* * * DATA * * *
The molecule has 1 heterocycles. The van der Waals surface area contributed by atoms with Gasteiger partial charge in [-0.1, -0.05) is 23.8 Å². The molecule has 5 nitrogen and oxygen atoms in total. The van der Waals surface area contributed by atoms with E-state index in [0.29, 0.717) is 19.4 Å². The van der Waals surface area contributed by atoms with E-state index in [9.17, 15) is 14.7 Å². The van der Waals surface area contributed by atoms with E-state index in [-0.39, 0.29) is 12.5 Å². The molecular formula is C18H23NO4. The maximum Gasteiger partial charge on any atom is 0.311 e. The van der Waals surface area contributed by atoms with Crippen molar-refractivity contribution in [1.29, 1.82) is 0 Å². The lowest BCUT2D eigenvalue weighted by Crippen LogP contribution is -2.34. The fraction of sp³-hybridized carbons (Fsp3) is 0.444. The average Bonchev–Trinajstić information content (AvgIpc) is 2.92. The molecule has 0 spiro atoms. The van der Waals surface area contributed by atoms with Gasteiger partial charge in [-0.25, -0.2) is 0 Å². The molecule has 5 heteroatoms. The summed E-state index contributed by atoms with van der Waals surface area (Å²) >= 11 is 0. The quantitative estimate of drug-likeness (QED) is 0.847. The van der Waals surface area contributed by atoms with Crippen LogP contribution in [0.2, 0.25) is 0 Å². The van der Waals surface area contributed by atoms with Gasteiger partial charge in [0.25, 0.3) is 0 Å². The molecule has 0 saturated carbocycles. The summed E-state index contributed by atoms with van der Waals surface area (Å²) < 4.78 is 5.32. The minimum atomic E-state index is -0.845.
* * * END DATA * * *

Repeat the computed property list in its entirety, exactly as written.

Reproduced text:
The molecule has 1 heterocycles. The van der Waals surface area contributed by atoms with Gasteiger partial charge in [-0.1, -0.05) is 23.8 Å². The molecule has 5 nitrogen and oxygen atoms in total. The van der Waals surface area contributed by atoms with E-state index in [0.29, 0.717) is 19.4 Å². The van der Waals surface area contributed by atoms with E-state index in [9.17, 15) is 14.7 Å². The van der Waals surface area contributed by atoms with E-state index in [-0.39, 0.29) is 12.5 Å². The molecular formula is C18H23NO4. The maximum Gasteiger partial charge on any atom is 0.311 e. The van der Waals surface area contributed by atoms with Crippen molar-refractivity contribution in [1.29, 1.82) is 0 Å². The lowest BCUT2D eigenvalue weighted by Crippen LogP contribution is -2.34. The fraction of sp³-hybridized carbons (Fsp3) is 0.444. The average Bonchev–Trinajstić information content (AvgIpc) is 2.92. The molecule has 0 spiro atoms. The van der Waals surface area contributed by atoms with Gasteiger partial charge in [-0.25, -0.2) is 0 Å². The molecule has 5 heteroatoms. The summed E-state index contributed by atoms with van der Waals surface area (Å²) >= 11 is 0. The quantitative estimate of drug-likeness (QED) is 0.847. The van der Waals surface area contributed by atoms with Crippen LogP contribution in [0.2, 0.25) is 0 Å². The van der Waals surface area contributed by atoms with Gasteiger partial charge in [0.25, 0.3) is 0 Å². The molecule has 0 saturated carbocycles. The summed E-state index contributed by atoms with van der Waals surface area (Å²) < 4.78 is 5.32. The minimum atomic E-state index is -0.845.